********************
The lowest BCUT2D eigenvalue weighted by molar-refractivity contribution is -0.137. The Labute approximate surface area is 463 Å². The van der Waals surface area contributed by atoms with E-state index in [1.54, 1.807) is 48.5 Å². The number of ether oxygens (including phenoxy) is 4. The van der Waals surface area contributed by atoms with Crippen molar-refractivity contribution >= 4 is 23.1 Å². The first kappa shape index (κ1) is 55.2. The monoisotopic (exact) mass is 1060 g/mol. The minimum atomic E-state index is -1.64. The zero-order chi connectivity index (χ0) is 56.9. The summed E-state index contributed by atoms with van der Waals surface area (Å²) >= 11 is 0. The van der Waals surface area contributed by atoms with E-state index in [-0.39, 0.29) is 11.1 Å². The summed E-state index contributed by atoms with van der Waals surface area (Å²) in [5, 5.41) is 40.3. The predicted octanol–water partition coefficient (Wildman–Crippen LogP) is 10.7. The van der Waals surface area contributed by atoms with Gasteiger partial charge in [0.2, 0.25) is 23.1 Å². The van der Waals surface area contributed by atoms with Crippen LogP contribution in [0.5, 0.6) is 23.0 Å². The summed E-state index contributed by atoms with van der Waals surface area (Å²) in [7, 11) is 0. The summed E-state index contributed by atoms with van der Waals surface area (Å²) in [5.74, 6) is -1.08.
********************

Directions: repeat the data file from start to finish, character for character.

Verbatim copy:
The lowest BCUT2D eigenvalue weighted by molar-refractivity contribution is -0.137. The Labute approximate surface area is 463 Å². The van der Waals surface area contributed by atoms with E-state index in [1.54, 1.807) is 48.5 Å². The number of ether oxygens (including phenoxy) is 4. The van der Waals surface area contributed by atoms with Crippen molar-refractivity contribution >= 4 is 23.1 Å². The first kappa shape index (κ1) is 55.2. The monoisotopic (exact) mass is 1060 g/mol. The minimum atomic E-state index is -1.64. The zero-order chi connectivity index (χ0) is 56.9. The summed E-state index contributed by atoms with van der Waals surface area (Å²) >= 11 is 0. The van der Waals surface area contributed by atoms with E-state index in [-0.39, 0.29) is 11.1 Å². The summed E-state index contributed by atoms with van der Waals surface area (Å²) in [5, 5.41) is 40.3. The predicted octanol–water partition coefficient (Wildman–Crippen LogP) is 10.7. The van der Waals surface area contributed by atoms with Gasteiger partial charge in [0.2, 0.25) is 23.1 Å². The van der Waals surface area contributed by atoms with Crippen LogP contribution in [0.5, 0.6) is 23.0 Å². The summed E-state index contributed by atoms with van der Waals surface area (Å²) in [7, 11) is 0. The summed E-state index contributed by atoms with van der Waals surface area (Å²) in [5.74, 6) is -1.08.